Greg whittington, Josh Richardson

No. 20 Hoyas score only 37 points, yet hang on to defeat Volunteers


WASHINGTON, D.C. – After a first half that was sloppy, physical and at times, hard to watch, Georgetown and Tennessee provided an entertaining second half and equally thrilling finish in the Friday opener of the Big East/SEC Challenge, with Georgetown escaping with a 37-36 victory over the Volunteers.

Markel Starks jumper with 4:42 remaining in the second half gave the Hoyas a 37-36 lead, which would hold until the final buzzer.

The Hoyas had the ball with 21 seconds remaining, but an errant pass from Greg Whittington to Otto Porter gave the Volunteers a chance to win the game on the final possession. Skylar McBee missed a 3-pointer, but went out-of-bounds giving Tennessee one last chance to steal a road victory. Jordan McCrae got an opening look from beyond the arc as time expired but it fell well short.

The first half provided very little in terms of scoring and offensive production. Both teams combined to shoot 13-for-48 from the field including 2-for-13 from behind the arc. The half time score of 18-16 in favor of Tennessee, thanks to a Trae Golden buzzer-beater, should indicate just how much difficulty both teams had finding the bottom of the net.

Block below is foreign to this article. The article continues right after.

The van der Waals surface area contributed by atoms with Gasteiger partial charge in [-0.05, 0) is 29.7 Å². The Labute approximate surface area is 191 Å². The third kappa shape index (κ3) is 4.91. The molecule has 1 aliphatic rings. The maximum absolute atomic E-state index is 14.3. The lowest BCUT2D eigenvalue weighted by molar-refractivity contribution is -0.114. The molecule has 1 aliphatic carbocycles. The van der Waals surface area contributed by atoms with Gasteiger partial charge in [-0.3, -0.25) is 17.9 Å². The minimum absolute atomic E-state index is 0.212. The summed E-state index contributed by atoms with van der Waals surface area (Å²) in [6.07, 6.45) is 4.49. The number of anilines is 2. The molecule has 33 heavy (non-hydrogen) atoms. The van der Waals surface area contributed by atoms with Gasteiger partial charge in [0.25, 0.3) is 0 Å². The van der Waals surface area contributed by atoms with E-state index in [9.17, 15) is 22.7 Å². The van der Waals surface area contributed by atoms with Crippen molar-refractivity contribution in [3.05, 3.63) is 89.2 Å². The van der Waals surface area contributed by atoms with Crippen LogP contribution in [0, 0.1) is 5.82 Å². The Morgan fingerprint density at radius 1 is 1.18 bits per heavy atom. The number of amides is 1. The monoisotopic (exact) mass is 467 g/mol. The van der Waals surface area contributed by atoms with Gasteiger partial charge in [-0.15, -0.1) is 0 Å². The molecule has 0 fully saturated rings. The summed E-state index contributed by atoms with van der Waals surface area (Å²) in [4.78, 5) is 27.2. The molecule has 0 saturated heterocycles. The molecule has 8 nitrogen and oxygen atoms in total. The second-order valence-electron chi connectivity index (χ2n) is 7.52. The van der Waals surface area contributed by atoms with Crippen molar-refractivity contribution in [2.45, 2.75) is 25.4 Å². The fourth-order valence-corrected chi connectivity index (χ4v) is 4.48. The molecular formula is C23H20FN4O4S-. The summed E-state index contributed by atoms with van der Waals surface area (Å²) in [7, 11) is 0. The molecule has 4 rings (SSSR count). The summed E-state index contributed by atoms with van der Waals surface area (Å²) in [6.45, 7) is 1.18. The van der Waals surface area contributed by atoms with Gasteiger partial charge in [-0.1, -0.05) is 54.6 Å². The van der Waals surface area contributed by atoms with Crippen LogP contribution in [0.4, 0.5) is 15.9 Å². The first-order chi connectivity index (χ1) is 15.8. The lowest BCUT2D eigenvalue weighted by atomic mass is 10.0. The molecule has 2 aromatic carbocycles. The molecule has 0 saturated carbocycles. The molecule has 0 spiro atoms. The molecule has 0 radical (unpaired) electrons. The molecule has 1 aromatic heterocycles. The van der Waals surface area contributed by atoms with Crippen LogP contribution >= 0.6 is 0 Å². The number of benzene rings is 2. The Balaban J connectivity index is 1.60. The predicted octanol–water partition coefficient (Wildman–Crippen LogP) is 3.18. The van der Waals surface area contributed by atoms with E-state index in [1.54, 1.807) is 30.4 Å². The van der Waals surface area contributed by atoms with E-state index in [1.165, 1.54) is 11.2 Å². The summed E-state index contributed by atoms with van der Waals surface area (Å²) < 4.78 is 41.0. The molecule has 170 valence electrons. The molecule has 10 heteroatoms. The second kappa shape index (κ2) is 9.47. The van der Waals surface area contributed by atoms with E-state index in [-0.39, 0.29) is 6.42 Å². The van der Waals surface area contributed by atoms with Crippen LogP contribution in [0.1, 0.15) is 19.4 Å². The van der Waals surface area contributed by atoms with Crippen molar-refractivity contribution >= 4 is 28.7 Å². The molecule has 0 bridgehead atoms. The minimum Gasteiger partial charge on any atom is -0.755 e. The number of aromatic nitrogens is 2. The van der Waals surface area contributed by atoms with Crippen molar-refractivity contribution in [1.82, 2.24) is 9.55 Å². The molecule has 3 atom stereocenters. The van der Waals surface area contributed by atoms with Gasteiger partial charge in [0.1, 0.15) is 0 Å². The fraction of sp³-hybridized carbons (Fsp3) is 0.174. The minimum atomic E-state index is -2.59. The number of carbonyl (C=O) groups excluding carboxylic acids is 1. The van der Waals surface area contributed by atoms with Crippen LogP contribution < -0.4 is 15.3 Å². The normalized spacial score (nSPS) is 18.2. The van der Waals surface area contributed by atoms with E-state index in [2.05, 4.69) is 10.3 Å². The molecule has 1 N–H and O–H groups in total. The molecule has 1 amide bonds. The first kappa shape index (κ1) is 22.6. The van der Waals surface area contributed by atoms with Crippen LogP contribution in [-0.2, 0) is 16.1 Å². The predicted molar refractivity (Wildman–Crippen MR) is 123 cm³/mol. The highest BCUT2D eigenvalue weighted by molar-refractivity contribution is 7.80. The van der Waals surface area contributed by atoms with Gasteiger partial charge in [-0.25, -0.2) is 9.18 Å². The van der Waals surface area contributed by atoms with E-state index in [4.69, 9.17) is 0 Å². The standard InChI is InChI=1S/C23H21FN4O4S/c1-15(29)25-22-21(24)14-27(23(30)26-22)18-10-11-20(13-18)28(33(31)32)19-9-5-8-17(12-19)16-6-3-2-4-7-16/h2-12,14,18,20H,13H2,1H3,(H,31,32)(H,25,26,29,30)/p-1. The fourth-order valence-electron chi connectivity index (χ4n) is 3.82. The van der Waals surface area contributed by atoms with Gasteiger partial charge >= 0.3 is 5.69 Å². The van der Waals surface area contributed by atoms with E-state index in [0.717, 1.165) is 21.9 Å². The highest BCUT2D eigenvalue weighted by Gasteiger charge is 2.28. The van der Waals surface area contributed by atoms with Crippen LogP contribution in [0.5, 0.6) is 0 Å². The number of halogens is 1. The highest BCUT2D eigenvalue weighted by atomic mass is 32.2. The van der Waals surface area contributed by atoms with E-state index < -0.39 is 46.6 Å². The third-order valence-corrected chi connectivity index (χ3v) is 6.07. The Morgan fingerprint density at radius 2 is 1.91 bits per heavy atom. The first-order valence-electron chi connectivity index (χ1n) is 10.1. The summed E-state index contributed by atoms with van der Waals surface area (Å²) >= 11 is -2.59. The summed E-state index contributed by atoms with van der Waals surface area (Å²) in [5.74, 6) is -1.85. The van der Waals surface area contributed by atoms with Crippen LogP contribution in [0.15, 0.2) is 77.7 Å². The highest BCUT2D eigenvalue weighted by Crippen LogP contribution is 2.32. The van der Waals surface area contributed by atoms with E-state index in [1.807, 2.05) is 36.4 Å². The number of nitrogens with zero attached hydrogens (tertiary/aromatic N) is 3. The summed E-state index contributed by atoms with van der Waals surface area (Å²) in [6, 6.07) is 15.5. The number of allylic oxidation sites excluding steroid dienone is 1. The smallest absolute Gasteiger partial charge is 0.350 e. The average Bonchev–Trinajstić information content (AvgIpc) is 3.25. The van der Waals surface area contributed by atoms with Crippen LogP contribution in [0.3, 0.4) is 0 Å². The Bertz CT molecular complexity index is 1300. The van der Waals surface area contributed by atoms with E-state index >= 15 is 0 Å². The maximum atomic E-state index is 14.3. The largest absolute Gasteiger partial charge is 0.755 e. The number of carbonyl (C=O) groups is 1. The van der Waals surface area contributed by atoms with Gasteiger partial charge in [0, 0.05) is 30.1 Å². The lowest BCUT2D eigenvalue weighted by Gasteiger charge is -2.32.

The second half provided slightly more action than the first, as Tennessee was able to start knocking down their outside shots. But the Volunteers were forced to take outside shots because the Hoyas’ long and lanky 2-3 zone made getting the ball to Jarnell Stokes almost impossible for Tennesse. Stokes, the Volunteers primary scoring option, finished with just four points, all coming in the first half.

This was an ugly, ugly game. No player scored in double-digits. McBee and Stokes each scored eight for the Volunteers, while Greg Whittington, Mikael Hopkins and Otto Porter each scored eight points for the Hoyas. Stokes actually grabbed more rebounds (9) than the game’s top scorers.

This was the first time since John Thompson III took over as head coach that the Hoyas scored under 40 points. Their previous low in a win under Thompson III was 46 points, which came in a 46-45 win over Temple in November of 2009.

Troy Machir is the Managing Editor at Ballin’ is a Habit and can be found on Twitter at @TroyMachir

Louisville backcourt struggles in first scrimmage

Quentin Snider, Jerian Grant
Associated Press
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While a few teams did manage to hold special events for the official start of practice this weekend, most simply went about their business with drills and conditioning. One team that was the exception to all of this was Louisville, which held the first of its two intersquad scrimmages on Saturday. The Cardinals had a head start of sorts on the season, as they played six exhibition games in Puerto Rico this summer.

One hope heading into Saturday’s scrimmage was that guards Trey Lewis and Quentin Snider would have better chemistry than they did in Puerto Rico. But according to Jeff Greer of the Louisville Courier-Journal, that remains a work in progress for the Cleveland State transfer (Lewis) and rising sophomore (Snider).